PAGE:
IRS budget cuts may not appear entirely bad. With a reduced budget comes a reduction in the manpower and resources necessary for the IRS to conduct audits. Less audits means less need for taxpayers to concern themselves with the possibility of retaining records for years or, to some, the need to be entirely truthful on their tax returns.
The IRS currently operates on a budget of almost $11 billion. This may sound like a healthy amount of money but, in reality, it represents a budget that has seen deep cuts in recent years. The loss of over one billion dollars from the IRS war chest has resulted in a loss of eleven percent of the IRS workforce. Dwindling staff means less taxpayer assistance, less criminal investigations, and less audits. Less taxpayer assistance is obviously a nuisance, as anyone who has waited hours on hold or in line at a local IRS office may attest.
It may sound oddly comforting to know that the IRS isn’t keeping as close of a watch over taxpayer returns as before. At the present time, audits are lower than they have been in over a decade. In fact, you currently have less than a 1% chance of being audited. This tax year, 46,000 less audits will occur. The reality, however, is that fewer audits result in a poorer functioning tax system and, more importantly, a false sense of security for the individual taxpayer.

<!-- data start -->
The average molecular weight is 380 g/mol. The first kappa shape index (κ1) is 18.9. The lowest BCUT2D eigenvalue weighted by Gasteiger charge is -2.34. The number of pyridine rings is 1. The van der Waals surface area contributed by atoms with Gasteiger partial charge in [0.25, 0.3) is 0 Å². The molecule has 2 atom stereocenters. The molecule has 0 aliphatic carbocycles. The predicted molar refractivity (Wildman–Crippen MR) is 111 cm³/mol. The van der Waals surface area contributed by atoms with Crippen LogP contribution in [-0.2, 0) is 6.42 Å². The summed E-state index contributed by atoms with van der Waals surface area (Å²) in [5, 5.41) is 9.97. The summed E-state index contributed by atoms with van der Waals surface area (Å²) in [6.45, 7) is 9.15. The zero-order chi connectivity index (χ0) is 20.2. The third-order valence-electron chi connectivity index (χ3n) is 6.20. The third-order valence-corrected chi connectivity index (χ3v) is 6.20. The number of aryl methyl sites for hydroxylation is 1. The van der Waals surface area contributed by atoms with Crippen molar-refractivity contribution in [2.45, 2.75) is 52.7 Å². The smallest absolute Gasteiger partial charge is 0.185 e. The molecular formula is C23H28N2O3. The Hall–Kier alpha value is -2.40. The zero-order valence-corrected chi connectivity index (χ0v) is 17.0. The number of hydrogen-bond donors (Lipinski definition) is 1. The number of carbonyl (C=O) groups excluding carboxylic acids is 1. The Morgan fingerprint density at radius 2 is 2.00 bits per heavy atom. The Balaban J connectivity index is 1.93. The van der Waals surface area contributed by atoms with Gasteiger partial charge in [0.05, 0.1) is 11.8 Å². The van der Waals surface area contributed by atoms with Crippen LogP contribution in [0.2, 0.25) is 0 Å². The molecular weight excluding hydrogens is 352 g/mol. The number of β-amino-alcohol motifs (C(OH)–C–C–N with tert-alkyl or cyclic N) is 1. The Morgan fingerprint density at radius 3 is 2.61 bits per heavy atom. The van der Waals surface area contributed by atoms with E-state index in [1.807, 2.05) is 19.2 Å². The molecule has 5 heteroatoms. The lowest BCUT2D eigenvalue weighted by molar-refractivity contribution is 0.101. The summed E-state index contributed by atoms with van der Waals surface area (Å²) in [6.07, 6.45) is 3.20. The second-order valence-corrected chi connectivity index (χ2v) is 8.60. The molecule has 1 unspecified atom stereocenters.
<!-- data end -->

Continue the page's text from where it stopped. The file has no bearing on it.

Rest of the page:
Depending on the type of record, or circumstances surrounding a particular return, the IRS generally advises that taxpayers retain substantiating documentation for anywhere from three to seven years. With less audits occurring than in the past, taxpayers may take a more lax approach to handling their taxes. It is important to keep in mind that even though the chances of an audit are much lower, the chance still exists.
The lack of audits not only effects the individual taxpayer, but obviously has a major impact on the tax collection system on a national level. As you may imagine, less audits results in less revenue. Audit-generated revenue has dropped by over 40%. This translates into roughly $7.3 billion of taxes that the government will not collect. Without tax revenue, the government does not have the necessary funds available to support the jobs, agencies, and infrastructure projects that taxpayers expect.
A reduction in audits will have far-reaching impacts for the country as a whole, as well as the individual taxpayer. Even though chances of an audit are slim, taxpayers should consider that it is difficult and time consuming to recreate a year’s worth of records. The best practice, therefore, is to be prepared for an audit.